A new poll showing declining support for the provincial carbon tax is drawing a range of responses
The Innovative Research Group poll conducted for the Canadian Taxpayers’ Federation shows almost half of surveyed British Columbians oppose the idea of a carbon tax.
Opposition is the strongest among voters of the Conservative Party of BC (72 per cent), among British Columbians 55 years older (59 per cent) and among those who earn more than $150,000 (58 per cent). Opposition also concentrates in the North/Interior with 58 per cent and among men with 53 per cent. Opposition against the tax is also strong among BC United voters with 61 per cent.
Opposition is lowest among voters of New Democrats and BC Greens with 33 and 34 per cent respectively, as well as residents of Vancouver Island with 44 per cent.
Opposition in vote-rich Lower Mainland and the Fraser Valley is 48 per cent. Overall support has been declining. Whereas 38 per cent strongly or somewhat supported the idea of a carbon tax in April 2023, that figure has dropped to 25 per cent. Those who somewhat or strongly oppose the idea has risen to 49 per cent in October from 35 per cent in April.
Carson Binda, BC Director for the Canadian Taxpayers Federation, said support is trending down because British Columbians can’t afford to keep paying the “outrageously high costs of the carbon tax,” adding that the carbon tax does not cut emissions, only budgets.
“Folks also understand how unfair it is for certain regions in the country — like the Atlantic provinces — to get carve-outs on home heating while the rest of us are paying through the teeth to stay warm this winter.”
Binda added that carbon taxes are regressive, hurting the poorest British Columbians.
The poll adds to a growing debate about the future of the carbon tax. Premier David Eby last week warned against pitting affordability against fighting climate change.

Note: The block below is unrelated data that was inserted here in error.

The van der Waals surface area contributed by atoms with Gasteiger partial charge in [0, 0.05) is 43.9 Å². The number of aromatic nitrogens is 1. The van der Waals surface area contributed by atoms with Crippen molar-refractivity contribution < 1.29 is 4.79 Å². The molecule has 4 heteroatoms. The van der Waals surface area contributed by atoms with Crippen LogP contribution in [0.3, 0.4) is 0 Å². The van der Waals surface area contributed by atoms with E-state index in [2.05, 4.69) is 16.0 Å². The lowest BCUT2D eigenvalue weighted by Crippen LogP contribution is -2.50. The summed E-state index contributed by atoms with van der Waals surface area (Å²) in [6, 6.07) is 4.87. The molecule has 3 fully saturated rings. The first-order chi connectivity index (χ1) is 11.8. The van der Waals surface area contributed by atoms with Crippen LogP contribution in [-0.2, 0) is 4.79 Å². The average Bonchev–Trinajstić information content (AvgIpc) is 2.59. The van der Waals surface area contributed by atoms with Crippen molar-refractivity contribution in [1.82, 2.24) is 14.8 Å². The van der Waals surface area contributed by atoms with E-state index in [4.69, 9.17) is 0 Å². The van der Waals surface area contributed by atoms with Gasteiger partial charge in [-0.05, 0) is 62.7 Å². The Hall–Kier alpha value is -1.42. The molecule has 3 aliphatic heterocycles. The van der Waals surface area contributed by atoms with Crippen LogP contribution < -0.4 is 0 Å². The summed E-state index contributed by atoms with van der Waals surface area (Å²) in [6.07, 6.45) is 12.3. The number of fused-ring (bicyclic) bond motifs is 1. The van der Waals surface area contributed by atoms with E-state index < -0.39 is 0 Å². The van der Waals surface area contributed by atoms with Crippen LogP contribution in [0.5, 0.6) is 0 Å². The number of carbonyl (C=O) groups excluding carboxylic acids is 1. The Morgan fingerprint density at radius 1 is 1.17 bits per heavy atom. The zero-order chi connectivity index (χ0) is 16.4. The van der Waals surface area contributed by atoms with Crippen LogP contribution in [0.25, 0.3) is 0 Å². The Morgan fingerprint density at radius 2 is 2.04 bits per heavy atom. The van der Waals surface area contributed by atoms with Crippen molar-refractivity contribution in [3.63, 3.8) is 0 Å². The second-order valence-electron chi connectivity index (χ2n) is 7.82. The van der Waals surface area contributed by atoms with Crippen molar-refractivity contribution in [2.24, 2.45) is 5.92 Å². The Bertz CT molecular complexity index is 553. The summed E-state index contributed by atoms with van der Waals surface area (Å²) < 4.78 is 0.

“So to tie that in with affordability, which every government knows we need to support people right now, is a mistake because if we want to be a prosperous jurisdiction in the future, we are going to have to reduce carbon pollution and be a leader in this space now,” he said.
Jens Wieting, senior forest and climate campaigner/science advisor with the Sierra Club of B.C., offers a similar message.
“Cost of living issues need to be addressed, but the carbon tax is not the problem as people in B.C. below a certain income receive hundreds of (dollars) in carbon tax rebates per year,” Wieting said. “The carbon tax is effective and suggestions to weaken this policy during an escalating climate crisis, instead of strengthening it, are worrisome. We are already faced with (damages worth billions) caused by climate change in B.C., year after year.”
Wieting was referring to a study that found B.C.’s heat dome, wildfire season and flooding cost the provincial economy up to $17.1 billion in 2021. Available estimates from the 2023 wildfire season peg the cost of fighting those fires at $1 billion. Wieting said B.C. needs stronger climate action on top of carbon pricing.
“There are opportunities to redirect misguided spending like fossil fuel subsidies to address affordability and make sure no one is left behind,” he said.